A mergers and acquisitions merry-go-round that has seen a band of new North Sea players snap up fields from the older, established energy groups spun once again last week when Chrysaor struck a $2.7 billion deal for the assets of U.S. oil major ConocoPhillips.

Much attention has focused on the private equity money driving this change. Chrysaor, for example, is backed by EIG Partners. But a cluster of smaller, listed companies are also making a splash in the mature basin.

Relatively unknown, listed minnows such as RockRose Energy and Serica Energy do not have the same deep pockets as the private equity-backed newcomers. But they have been making a mark by doing creative, often complex deals to take over unloved assets from the majors and other groups wanting to either reduce their exposure or exit the mature North Sea altogether.

Such deals might involve striking a profit-sharing deal with the current owners over future production, agreeing to take on decommissioning liabilities in return for a cash sum or offering up a stake in exchange for interests in fields.

The cold waters of the North Sea may be a far cry from the beaches of the Caribbean but Andrew Austin, founder of RockRose, was lured by the U.K.’s oil and gas basin.

In 2015, Austin, former CEO and a co-founder of U.K. onshore energy company IGas, returned to Britain from taking time out in the Caribbean with the intention of buying up North Sea assets.

“There were a lot of people phoning up with asset packages in the North Sea that were no longer in the hands of people who really wanted them,” said Austin.

RockRose in February agreed a deal for US major Marathon Oil’s two North Sea subsidiaries, which will more than double the U.K. company’s production this year to 24,000 barrels of oil equivalent a day. The acquisition was priced at $140 million, although the subsidiaries come with $350 million of cash, meaning Marathon Oil is in effect paying RockRose as it will also take on the decommissioning liabilities for the assets.

The acquisition, through which RockRose will become an operator of fields for the first time, is the eighth the company has negotiated in the basin in just four years, although one of those—with former Danish company Maersk Oil—failed to complete. Last month it approached London-listed Independent Oil & Gas. Its overtures were rejected but the approach was evidence of further appetite.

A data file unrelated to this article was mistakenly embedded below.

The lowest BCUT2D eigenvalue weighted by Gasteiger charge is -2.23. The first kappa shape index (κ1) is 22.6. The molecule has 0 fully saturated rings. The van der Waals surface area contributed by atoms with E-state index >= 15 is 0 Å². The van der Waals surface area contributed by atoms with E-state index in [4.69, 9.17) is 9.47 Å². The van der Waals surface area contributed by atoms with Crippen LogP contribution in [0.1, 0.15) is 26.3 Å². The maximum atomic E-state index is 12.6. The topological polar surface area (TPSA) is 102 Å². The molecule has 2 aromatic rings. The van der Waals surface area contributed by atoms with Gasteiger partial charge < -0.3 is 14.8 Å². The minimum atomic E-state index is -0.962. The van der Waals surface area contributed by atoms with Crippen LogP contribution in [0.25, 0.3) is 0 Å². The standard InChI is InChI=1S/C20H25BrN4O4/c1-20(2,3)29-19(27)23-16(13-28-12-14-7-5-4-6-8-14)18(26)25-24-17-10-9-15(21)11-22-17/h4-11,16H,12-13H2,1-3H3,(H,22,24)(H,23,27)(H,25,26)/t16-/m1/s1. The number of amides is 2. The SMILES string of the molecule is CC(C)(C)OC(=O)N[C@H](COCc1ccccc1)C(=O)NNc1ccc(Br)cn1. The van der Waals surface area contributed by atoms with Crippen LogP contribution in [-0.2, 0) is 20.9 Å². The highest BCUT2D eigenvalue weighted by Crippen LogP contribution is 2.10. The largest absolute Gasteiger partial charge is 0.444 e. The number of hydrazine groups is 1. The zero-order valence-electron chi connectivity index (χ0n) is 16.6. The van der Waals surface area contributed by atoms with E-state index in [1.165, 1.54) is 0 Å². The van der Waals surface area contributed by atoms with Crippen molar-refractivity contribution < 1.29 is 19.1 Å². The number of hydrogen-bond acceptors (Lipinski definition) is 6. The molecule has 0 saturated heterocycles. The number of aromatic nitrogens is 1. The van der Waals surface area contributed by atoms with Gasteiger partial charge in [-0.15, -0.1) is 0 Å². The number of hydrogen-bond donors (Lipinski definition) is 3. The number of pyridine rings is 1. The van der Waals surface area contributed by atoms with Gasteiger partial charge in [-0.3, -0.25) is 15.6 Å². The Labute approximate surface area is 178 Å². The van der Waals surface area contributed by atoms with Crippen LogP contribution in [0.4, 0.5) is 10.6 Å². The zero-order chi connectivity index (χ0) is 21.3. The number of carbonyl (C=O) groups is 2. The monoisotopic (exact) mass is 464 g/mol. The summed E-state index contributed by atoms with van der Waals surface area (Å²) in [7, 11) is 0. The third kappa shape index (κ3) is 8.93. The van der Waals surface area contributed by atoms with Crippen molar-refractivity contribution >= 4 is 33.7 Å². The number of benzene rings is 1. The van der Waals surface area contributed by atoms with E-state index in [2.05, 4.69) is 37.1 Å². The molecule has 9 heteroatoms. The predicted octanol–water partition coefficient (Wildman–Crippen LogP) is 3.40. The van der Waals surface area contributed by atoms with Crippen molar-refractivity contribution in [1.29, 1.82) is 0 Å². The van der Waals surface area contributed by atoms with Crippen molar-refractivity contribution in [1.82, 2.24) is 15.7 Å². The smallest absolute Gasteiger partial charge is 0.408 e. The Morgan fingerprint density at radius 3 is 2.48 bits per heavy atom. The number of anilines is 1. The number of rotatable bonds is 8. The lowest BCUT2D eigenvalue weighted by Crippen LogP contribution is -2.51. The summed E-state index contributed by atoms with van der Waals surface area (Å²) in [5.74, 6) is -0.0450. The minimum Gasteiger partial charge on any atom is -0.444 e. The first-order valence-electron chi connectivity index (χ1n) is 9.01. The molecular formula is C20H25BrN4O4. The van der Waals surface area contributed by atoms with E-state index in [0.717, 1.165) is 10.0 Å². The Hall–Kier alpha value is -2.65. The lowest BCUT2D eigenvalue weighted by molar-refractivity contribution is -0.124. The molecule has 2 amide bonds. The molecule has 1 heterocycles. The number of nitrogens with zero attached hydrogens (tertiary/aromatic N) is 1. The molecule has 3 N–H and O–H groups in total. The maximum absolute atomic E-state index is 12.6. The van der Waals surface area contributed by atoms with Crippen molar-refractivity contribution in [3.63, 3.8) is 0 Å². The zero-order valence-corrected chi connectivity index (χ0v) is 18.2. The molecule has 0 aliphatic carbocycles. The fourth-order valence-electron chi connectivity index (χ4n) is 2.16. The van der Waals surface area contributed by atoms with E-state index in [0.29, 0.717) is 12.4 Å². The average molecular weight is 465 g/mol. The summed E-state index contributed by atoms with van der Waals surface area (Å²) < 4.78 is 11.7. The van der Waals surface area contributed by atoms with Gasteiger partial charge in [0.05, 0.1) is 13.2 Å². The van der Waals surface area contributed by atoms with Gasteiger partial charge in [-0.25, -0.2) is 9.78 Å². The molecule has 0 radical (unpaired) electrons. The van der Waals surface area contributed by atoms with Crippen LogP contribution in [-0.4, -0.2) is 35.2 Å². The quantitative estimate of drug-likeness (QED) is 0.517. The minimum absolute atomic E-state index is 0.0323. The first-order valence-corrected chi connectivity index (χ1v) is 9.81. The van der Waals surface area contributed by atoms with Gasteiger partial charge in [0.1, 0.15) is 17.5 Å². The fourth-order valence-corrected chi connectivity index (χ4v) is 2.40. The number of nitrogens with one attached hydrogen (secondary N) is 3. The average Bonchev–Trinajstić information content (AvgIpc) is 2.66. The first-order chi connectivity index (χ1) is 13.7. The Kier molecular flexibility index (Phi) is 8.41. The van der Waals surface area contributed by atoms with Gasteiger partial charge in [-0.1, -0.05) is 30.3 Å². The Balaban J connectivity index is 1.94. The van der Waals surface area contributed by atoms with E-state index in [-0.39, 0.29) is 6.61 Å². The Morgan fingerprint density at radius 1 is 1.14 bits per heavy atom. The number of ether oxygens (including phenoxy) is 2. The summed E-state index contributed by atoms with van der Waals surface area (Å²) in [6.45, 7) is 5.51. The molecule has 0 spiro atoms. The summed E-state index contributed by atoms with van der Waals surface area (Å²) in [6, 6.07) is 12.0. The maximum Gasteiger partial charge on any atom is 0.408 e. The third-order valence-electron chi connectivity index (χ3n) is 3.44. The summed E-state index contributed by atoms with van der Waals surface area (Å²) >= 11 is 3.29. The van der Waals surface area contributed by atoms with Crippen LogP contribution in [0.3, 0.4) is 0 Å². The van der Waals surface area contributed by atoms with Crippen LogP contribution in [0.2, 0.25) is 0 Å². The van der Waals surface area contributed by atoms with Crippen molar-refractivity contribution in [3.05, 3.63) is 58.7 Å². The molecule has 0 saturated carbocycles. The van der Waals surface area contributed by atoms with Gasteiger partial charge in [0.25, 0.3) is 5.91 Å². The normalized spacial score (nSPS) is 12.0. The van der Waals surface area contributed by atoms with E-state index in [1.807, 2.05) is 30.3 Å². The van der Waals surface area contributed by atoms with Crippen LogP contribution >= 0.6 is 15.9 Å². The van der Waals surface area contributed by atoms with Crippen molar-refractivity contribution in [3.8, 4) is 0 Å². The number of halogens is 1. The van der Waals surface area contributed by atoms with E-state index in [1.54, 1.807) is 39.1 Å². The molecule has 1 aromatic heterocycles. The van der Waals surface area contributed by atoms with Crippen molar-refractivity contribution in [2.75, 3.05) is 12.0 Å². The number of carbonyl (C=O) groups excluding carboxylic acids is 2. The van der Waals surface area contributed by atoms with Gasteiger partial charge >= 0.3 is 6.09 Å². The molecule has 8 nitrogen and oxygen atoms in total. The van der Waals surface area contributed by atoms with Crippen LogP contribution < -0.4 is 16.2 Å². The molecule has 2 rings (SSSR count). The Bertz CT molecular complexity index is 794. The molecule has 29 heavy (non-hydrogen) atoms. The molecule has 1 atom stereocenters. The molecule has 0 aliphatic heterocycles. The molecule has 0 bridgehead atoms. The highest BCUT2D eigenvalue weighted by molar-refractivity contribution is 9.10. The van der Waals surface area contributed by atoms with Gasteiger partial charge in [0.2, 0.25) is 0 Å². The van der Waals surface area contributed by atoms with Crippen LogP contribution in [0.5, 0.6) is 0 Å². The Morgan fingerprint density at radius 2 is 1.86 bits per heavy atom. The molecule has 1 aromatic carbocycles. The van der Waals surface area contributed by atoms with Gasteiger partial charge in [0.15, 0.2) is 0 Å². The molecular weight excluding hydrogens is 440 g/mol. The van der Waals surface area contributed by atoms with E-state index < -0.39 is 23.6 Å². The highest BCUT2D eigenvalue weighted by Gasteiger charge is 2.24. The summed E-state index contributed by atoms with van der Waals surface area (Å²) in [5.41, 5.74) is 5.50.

“Our next move . . . will be looking at more development assets,” said Austin.

Serica Energy, which started life in 2004 as an explorer drilling wells, switched strategy in 2015 and began acquiring North Sea assets that were already in production from the majors. That year it struck a deal with BP for an 18% stake in the Erskine field, through which it avoided having to raise capital by handing BP a 5% stake.

In November last year, Serica completed a deal involving four complex transactions with BP, Total, BHP Billiton and Marubeni, the Japanese trading and investment conglomerate. Those transactions gave it interests in the Bruce, Keith and Rhum assets and involved a profit-sharing arrangement with BP, BHP and Total. Its production has increased to 30,000 barrels of oil equivalent per day from 2,000 bbl/d at the end of 2017.

Small independent oil and gas companies have a long history in the North Sea and Serica and RockRose are not the only independents participating in the latest M&A flurry, with EnQuest recently acquiring the Magnus oil feld from BP.

But both RockRose and Serica argue their case is different, as they are following an unconventional route.

RockRose was doing business “the other way round”, said Austin, by securing production first rather than drilling wells, appraising a discovery and then trying to develop it.

Tony Craven Walker, executive chairman of Serica and a North Sea veteran, has been replicating with Serica a model he had already tested with Monument Oil & Gas, once a leading U.K. independent, which was sold in 1999.

“We started off [with Monument] by buying production from Petrofina, BP and a couple of other people. After we had the production, we then expanded it into a bigger portfolio of exploration, development, appraisal, all sorts of things that we could fund on the back of the production,” he said.

Craven Walker cited the 2016 merger between Norwegian independent Det norske oljeselskap and BP’s Norwegian unit to form Aker-BP as the kind of deal Serica would like to do next to secure more development and appraisal assets. “We need to merge ourselves together with a portfolio,” he said.

Mitch Flegg, Serica’s CEO, said he did not see companies such as his in competition with the private equity-backed players such as Chrysaor but rather operating in a “different niche” by taking on assets where there are issues to be resolved—with the ownership structures for example.

“We are prepared to take things that have real problems that need solving,” Flegg said.